Nov. 7, 2009 Scientists at the University of North Carolina at Chapel Hill School of Medicine and the University of California, San Francisco have developed and experimentally tested a technique to predict new target diseases for existing drugs.
The researchers developed a computational method that compares how similar the structures of all known drugs are to the naturally occurring binding partners -- known as ligands -- of disease targets within the cell. In a study published this week in Nature, the scientists showed that the method predicts potential new uses as well as unexpected side effects of approved drugs.
"This approach uncovered interactions between drugs and targets that we never could have predicted simply by looking at the chemical structures," said senior study author Bryan Roth, M.D., Ph.D., professor of pharmacology and director of the National Institute of Mental Health Psychoactive Drug Screening Program at UNC. "We may now have a way to predict what side effects are likely to occur from treatment before we even put a drug into clinical testing." Roth is also a member of the UNC Lineberger Comprehensive Cancer Center.
Many of the most successful drugs on the market today are being prescribed for ailments that are quite different from the ones they were originally designed to treat. Viagra, for instance, was once intended for coronary heart disease but now is used to combat erectile dysfunction. The discovery of surprising uses of developed drugs can sometimes be the result of serendipity, as unforeseen side effects emerge from clinical trials. In the past, researchers have tried to predict drug interactions by looking for chemical similarities among the possible targets of pharmaceutical compounds.
However, some drug targets which look very similar to one another bind very different ligands, and some targets that don't have any obvious similarity bind similar ligands, says Brian Shoichet, Ph.D., co-senior study author and professor of pharmaceutical chemistry at the University of California at San Francisco. "So if instead we were to organize targets by the ligands they recognize, it could reveal different patterns than traditional approaches, and illuminate new opportunities for drugs to bind to unexpected targets."
A team of researchers led by Roth and Shoichet did just that, comparing the structures of 3,365 FDA-approved and investigational drugs against the structures of hundreds of targets, defining each target by its ligands. They then honed in on thirty of the strongest predictions, validating the actual physical interactions between the drugs and targets in wet laboratory experiments.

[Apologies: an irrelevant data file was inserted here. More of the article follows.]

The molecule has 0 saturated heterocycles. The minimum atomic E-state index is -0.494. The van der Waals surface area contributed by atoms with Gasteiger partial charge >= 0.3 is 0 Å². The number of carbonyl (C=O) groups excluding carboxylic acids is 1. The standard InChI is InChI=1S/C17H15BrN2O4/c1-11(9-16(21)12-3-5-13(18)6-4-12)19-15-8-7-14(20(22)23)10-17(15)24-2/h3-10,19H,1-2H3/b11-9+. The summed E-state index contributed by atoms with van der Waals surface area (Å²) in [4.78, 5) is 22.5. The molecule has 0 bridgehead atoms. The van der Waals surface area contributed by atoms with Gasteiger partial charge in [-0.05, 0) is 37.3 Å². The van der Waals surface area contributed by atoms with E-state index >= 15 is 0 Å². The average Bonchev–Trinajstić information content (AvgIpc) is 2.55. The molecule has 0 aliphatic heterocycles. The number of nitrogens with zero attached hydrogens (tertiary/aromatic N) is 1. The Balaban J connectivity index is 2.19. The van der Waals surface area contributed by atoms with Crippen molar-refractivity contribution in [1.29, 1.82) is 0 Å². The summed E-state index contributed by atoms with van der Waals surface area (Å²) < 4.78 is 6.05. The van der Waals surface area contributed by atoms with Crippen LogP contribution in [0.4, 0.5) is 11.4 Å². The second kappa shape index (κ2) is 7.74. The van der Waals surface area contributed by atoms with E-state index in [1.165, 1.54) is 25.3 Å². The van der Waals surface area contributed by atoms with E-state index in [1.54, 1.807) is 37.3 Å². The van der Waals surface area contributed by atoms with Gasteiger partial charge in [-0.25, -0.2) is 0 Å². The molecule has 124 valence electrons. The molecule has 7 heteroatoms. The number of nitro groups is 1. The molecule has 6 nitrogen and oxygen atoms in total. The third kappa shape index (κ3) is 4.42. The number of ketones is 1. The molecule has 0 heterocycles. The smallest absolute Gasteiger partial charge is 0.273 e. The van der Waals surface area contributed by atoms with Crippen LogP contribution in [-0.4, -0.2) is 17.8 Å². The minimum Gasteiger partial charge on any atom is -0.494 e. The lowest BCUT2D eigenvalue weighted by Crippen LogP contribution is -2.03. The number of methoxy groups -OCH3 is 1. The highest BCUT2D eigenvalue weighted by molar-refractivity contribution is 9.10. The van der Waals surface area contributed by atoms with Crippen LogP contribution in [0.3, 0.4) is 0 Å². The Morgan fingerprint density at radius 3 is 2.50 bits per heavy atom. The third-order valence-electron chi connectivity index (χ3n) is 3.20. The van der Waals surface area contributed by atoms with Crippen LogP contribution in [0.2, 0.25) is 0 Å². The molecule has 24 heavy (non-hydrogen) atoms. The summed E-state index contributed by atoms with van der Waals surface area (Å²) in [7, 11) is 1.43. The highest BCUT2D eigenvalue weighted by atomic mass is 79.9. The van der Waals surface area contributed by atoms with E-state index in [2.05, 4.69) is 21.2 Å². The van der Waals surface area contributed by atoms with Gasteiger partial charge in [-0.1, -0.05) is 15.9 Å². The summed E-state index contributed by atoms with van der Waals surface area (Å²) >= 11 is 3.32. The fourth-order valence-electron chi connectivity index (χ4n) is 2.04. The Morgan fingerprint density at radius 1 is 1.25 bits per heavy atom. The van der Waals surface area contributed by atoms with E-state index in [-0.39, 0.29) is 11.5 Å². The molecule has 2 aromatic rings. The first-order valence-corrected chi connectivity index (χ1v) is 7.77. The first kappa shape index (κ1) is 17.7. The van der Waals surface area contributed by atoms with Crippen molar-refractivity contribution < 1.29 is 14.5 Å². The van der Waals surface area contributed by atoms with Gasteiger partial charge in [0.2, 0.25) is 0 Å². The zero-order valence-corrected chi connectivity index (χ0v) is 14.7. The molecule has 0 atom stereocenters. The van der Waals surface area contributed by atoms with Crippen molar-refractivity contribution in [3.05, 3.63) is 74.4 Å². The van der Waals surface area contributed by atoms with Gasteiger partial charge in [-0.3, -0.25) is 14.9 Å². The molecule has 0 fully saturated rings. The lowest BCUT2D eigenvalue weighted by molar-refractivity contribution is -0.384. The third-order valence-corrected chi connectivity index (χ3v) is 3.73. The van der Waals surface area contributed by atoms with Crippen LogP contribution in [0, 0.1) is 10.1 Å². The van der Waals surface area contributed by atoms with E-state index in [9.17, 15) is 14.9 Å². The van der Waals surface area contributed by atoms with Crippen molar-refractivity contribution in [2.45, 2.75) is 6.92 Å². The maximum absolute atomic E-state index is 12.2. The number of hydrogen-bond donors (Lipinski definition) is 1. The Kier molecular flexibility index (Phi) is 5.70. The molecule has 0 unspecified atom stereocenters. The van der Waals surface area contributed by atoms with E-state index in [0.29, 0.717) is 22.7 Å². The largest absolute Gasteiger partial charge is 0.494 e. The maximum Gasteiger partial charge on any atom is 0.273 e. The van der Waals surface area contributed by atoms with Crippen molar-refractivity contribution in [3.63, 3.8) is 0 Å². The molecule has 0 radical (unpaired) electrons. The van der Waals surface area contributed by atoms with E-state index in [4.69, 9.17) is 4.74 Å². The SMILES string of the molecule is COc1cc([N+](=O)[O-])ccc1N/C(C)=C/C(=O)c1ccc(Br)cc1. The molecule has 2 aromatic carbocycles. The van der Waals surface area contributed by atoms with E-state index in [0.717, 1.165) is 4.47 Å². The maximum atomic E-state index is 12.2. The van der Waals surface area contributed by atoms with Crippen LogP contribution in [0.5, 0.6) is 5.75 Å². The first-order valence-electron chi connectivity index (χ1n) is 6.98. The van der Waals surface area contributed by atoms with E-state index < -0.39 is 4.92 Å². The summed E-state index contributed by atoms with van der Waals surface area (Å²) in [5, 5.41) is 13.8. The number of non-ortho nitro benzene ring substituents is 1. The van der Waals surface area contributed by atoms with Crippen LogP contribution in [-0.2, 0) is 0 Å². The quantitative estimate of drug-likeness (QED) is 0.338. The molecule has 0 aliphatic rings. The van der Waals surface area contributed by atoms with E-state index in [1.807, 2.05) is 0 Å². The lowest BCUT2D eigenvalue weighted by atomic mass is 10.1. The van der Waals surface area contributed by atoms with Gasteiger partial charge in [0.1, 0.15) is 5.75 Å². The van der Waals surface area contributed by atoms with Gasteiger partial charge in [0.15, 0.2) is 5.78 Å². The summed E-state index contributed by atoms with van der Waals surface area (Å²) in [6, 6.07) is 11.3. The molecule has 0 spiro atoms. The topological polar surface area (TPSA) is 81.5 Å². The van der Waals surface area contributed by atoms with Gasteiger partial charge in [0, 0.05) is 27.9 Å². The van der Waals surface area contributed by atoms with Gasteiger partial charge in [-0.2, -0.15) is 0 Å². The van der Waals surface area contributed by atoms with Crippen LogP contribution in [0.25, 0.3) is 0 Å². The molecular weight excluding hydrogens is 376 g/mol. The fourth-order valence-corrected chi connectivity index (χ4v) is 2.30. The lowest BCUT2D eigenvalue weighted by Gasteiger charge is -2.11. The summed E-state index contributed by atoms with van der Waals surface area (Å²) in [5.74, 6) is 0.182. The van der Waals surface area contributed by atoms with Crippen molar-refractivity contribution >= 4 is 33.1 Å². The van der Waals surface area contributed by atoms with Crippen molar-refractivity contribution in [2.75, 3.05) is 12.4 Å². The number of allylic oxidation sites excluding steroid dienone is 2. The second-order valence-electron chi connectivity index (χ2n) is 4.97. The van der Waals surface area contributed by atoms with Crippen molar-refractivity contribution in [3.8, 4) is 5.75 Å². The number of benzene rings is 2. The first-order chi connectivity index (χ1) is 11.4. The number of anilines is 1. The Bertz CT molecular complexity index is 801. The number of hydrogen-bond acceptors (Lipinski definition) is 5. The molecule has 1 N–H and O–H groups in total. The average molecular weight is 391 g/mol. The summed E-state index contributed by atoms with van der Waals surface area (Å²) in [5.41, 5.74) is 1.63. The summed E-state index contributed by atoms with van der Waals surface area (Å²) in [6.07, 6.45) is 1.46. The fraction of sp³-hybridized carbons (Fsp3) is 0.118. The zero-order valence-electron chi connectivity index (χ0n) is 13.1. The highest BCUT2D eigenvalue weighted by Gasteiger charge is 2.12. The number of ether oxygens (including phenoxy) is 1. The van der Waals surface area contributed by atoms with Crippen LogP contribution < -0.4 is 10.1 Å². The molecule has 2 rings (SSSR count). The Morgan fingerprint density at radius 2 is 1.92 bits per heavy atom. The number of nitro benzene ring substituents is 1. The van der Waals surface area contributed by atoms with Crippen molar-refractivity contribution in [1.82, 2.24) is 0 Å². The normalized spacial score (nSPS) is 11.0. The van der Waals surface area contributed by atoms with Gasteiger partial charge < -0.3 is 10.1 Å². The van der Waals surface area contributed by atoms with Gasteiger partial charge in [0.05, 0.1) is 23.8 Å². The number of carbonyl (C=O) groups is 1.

In one of their follow-up experiments, the scientists investigated the molecular targets of the hallucinogenic substance dimethyltrytamine (DMT), which had previously been postulated to act through a site known as the sigma-1 receptor. Using the computational approach, Roth and colleagues found that DMT had a high affinity for serotonin receptors, including the binding site for LSD, another hallucinogen.
They also showed that the substance is hallucinogenic in normal mouse models but not in ones lacking the serotonin receptor. Roth says the power of their approach is it can be used to uncover the real targets of pharmaceutical compounds quickly and efficiently, and will probably lead to a greater understanding of the many molecular targets of each drug.
"Drugs are not as selective as we once thought," said Roth, who is also a professor in the School of Pharmacy's medicinal chemistry and natural products division. "It turns out that the most non-selective drugs are frequently the most effective for complex diseases. Rather than 'magic bullets,' we need to come up with 'magic shotguns' that hit more than one molecular target at a time. We could use this computational approach to identify the drugs that hit the right targets and miss the wrong ones."
Study co-authors from UNC include Vincent Setola, research associate professor; Atheir Abbas, former graduate student; Sandra J. Hufeisen, senior research assistant; Niels H. Jensen, research associate; Michael B. Kuijer, research technician; Roberto C. Matos, research technician; Thuy B. Tran, research technician; Ryan Whaley, research technician; and Richard A. Glennon. The paper's first author is Dr. Michael Keiser, from the UCSF side of the collaboration. Also from UCSF were Drs. John Irwin, Christian Laggner and Jerome Hert, and PharmDs Kelan Thomas and Douglas Edwards.
Funding for the studies at UNC and at UCSF came from the National Institutes of Health.
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